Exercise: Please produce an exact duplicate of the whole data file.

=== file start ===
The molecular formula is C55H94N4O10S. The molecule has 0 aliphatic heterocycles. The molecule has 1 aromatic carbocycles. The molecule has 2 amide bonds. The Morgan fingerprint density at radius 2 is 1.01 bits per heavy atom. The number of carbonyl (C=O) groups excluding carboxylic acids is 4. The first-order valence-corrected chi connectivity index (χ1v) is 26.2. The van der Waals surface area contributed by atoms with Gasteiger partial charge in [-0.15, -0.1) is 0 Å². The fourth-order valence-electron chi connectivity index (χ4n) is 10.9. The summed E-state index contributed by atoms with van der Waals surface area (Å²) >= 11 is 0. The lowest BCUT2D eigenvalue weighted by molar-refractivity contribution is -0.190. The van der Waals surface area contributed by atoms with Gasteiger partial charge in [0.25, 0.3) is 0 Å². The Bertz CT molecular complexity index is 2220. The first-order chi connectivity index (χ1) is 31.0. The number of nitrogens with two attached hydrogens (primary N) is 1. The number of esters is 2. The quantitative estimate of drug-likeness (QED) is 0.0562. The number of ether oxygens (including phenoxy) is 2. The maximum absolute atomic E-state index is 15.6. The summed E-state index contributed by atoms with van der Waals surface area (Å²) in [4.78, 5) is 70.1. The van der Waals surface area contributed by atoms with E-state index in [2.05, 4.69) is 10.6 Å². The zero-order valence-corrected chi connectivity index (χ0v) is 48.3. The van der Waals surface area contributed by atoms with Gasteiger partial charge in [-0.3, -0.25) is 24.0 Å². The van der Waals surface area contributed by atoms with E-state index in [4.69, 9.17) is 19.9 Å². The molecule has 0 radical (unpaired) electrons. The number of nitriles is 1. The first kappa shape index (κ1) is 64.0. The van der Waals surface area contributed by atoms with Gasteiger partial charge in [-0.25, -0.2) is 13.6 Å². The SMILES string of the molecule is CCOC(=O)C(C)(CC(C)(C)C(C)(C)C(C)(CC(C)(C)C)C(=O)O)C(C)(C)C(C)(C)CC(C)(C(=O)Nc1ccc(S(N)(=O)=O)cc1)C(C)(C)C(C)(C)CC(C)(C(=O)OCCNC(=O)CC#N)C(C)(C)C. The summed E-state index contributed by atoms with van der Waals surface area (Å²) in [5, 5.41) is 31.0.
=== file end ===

The molecular formula is C55H94N4O10S. The molecule has 0 aliphatic heterocycles. The molecule has 1 aromatic carbocycles. The molecule has 2 amide bonds. The Morgan fingerprint density at radius 2 is 1.01 bits per heavy atom. The number of carbonyl (C=O) groups excluding carboxylic acids is 4. The first-order valence-corrected chi connectivity index (χ1v) is 26.2. The van der Waals surface area contributed by atoms with Gasteiger partial charge in [-0.15, -0.1) is 0 Å². The fourth-order valence-electron chi connectivity index (χ4n) is 10.9. The summed E-state index contributed by atoms with van der Waals surface area (Å²) >= 11 is 0. The lowest BCUT2D eigenvalue weighted by molar-refractivity contribution is -0.190. The van der Waals surface area contributed by atoms with Gasteiger partial charge in [0.25, 0.3) is 0 Å². The Bertz CT molecular complexity index is 2220. The first-order chi connectivity index (χ1) is 31.0. The number of nitrogens with two attached hydrogens (primary N) is 1. The number of esters is 2. The quantitative estimate of drug-likeness (QED) is 0.0562. The number of ether oxygens (including phenoxy) is 2. The maximum absolute atomic E-state index is 15.6. The summed E-state index contributed by atoms with van der Waals surface area (Å²) in [4.78, 5) is 70.1. The van der Waals surface area contributed by atoms with E-state index in [2.05, 4.69) is 10.6 Å². The zero-order valence-corrected chi connectivity index (χ0v) is 48.3. The van der Waals surface area contributed by atoms with Gasteiger partial charge in [-0.3, -0.25) is 24.0 Å². The van der Waals surface area contributed by atoms with E-state index in [4.69, 9.17) is 19.9 Å². The molecule has 0 radical (unpaired) electrons. The number of nitriles is 1. The first kappa shape index (κ1) is 64.0. The van der Waals surface area contributed by atoms with Gasteiger partial charge in [-0.25, -0.2) is 13.6 Å². The SMILES string of the molecule is CCOC(=O)C(C)(CC(C)(C)C(C)(C)C(C)(CC(C)(C)C)C(=O)O)C(C)(C)C(C)(C)CC(C)(C(=O)Nc1ccc(S(N)(=O)=O)cc1)C(C)(C)C(C)(C)CC(C)(C(=O)OCCNC(=O)CC#N)C(C)(C)C. The summed E-state index contributed by atoms with van der Waals surface area (Å²) in [5, 5.41) is 31.0.